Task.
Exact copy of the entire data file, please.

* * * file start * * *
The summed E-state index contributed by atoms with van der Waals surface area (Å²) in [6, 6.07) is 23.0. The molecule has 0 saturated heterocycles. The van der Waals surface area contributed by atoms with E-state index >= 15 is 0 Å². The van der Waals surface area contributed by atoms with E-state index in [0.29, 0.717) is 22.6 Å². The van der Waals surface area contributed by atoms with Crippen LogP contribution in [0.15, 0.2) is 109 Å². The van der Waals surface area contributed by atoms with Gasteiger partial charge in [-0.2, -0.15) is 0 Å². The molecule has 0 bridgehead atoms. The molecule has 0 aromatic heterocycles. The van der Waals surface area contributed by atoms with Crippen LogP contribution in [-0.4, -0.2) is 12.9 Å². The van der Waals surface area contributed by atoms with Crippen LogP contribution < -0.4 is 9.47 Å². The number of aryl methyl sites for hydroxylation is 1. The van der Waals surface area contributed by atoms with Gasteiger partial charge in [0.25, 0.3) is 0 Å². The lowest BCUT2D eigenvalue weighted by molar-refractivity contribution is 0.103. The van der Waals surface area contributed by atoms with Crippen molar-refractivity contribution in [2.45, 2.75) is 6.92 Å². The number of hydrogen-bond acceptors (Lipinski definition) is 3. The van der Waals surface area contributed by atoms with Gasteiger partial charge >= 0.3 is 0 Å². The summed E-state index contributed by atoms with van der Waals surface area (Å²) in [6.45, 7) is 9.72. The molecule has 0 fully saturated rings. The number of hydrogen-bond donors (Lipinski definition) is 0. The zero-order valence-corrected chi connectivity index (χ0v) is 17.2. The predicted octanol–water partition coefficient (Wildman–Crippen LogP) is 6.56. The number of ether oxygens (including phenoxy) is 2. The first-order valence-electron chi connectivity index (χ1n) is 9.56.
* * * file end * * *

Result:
The summed E-state index contributed by atoms with van der Waals surface area (Å²) in [6, 6.07) is 23.0. The molecule has 0 saturated heterocycles. The van der Waals surface area contributed by atoms with E-state index >= 15 is 0 Å². The van der Waals surface area contributed by atoms with E-state index in [0.29, 0.717) is 22.6 Å². The van der Waals surface area contributed by atoms with Crippen LogP contribution in [0.15, 0.2) is 109 Å². The van der Waals surface area contributed by atoms with Gasteiger partial charge in [-0.2, -0.15) is 0 Å². The molecule has 0 bridgehead atoms. The molecule has 0 aromatic heterocycles. The van der Waals surface area contributed by atoms with Crippen LogP contribution in [-0.4, -0.2) is 12.9 Å². The van der Waals surface area contributed by atoms with Crippen LogP contribution < -0.4 is 9.47 Å². The number of aryl methyl sites for hydroxylation is 1. The van der Waals surface area contributed by atoms with Gasteiger partial charge in [0.25, 0.3) is 0 Å². The lowest BCUT2D eigenvalue weighted by molar-refractivity contribution is 0.103. The van der Waals surface area contributed by atoms with Crippen molar-refractivity contribution in [2.45, 2.75) is 6.92 Å². The number of hydrogen-bond acceptors (Lipinski definition) is 3. The van der Waals surface area contributed by atoms with Gasteiger partial charge >= 0.3 is 0 Å². The summed E-state index contributed by atoms with van der Waals surface area (Å²) in [6.45, 7) is 9.72. The molecule has 0 fully saturated rings. The number of hydrogen-bond donors (Lipinski definition) is 0. The zero-order valence-corrected chi connectivity index (χ0v) is 17.2. The predicted octanol–water partition coefficient (Wildman–Crippen LogP) is 6.56. The number of ether oxygens (including phenoxy) is 2. The first-order valence-electron chi connectivity index (χ1n) is 9.56.